Rumination is a primary symptom of mental illness. This occurs when an individual has cycling thoughts of negativity that cause them to feel that their present, past, and future will be and was a failure. When working with clients it is interesting how often they are not aware that they are engaging in ruminating about what is happening in their lives and making negative meaning out of it. With the awareness that this is occurring, change in this pattern is possible.
An example of this occurrence is as follows:
A client is late for an appointment. This brings about a cycle of thinking about all of the bad things they have done to cause themselves to be late. The difference between rumination and normal thinking patterns is that the person is likely to become immobilized by the thinking pattern and not able to problem solve. The experience is of being stuck in the thoughts about what they did wrong versus being constructive in the moment such as contacting the person to let them know you are late, finding ways that may in the future allow you to be on time, or moving on from the event by not thinking about what occurred for too long.
The most tragic feature of rumination is that it steals any possibility of having joy or appreciating that moment. It is like a happiness assassin, killing off all joyful aspects of the time spent in this cycle. It is not possible to have more than one thought at a time so the ruminating moments deprive you of the opportunity for positivity that is always on the other side of suffering.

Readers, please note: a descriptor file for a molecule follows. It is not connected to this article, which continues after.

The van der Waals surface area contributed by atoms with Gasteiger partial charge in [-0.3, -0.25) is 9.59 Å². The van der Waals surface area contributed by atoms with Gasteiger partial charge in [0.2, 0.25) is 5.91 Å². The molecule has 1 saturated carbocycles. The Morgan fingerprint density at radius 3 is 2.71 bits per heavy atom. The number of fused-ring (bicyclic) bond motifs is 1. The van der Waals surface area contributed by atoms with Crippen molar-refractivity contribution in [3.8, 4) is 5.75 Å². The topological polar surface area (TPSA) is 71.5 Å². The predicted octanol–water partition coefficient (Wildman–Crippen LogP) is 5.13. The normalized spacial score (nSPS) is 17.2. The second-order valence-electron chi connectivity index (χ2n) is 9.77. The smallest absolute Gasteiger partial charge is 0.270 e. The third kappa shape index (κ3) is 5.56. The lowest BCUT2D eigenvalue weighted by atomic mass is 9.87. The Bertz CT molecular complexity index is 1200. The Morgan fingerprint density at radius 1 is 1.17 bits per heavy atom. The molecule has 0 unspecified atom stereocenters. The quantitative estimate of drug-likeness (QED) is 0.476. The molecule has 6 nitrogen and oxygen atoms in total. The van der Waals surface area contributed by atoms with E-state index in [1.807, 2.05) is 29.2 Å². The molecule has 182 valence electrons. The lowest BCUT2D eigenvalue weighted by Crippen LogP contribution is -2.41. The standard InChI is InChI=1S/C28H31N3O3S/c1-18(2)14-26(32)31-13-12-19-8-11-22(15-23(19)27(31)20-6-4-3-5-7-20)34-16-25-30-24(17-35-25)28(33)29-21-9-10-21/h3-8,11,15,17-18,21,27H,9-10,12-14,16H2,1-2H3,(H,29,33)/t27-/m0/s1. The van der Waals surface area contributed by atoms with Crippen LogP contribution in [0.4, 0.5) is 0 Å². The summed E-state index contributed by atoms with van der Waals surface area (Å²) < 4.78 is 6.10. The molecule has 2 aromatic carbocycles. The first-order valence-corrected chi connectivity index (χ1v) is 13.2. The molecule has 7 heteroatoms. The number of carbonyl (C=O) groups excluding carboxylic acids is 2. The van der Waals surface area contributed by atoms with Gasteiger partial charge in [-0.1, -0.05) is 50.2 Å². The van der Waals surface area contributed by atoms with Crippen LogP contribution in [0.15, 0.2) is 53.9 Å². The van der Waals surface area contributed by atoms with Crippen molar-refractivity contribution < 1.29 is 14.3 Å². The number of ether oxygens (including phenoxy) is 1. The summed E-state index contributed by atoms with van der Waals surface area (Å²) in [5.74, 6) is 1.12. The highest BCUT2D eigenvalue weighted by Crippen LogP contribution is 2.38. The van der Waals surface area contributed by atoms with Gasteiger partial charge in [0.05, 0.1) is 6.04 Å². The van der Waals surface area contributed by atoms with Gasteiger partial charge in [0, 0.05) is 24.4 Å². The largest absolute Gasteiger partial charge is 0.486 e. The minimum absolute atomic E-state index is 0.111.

Domestic violence has an impact on the whole family system. Children of domestic violence especially suffer because of the confusion they experience seeing people that they love treat each other in ways that are not loving. The victim in a domestic violence relationship experiences a strong sense of hopelessness and loss of self esteem. The aggressor lives a life filled with rage and lack of true intimacy.
Working with victims of domestic violence there are clear symptoms present. They are dealing with guilt that they have allowed themselves to be treated badly by someone they love. They are often disappointed that the person they thought they would have mutual love and respect from did not give them these things they needed. The most common symptom I have witnessed is a complete loss of identity and self worth, they no longer trust anyone to love them or give them respect, especially in a romantic relationship.
The children often become the protector of the victim or the justifier of the aggressor. Children have an amazing ability to love their parents no matter how awful their circumstances may be. The resilience of children is remarkable. However, later in life, they often become the victim or perpetrator of violence. There parents their primary teachers, and the cycle continues….
In developing my model of working with clients, which is a constantly evolving process, there is one principle that comes up again and again: Everything is an opportunity. I see this as mostly an exciting prospect, although this also creates a lot of responsibility and hard choices at times. For the purpose of this article, I am going to assert that everything is an opportunity for growth. What is possible when this is the perspective I take as a clinician working with clients and if the clients can also embody this as well?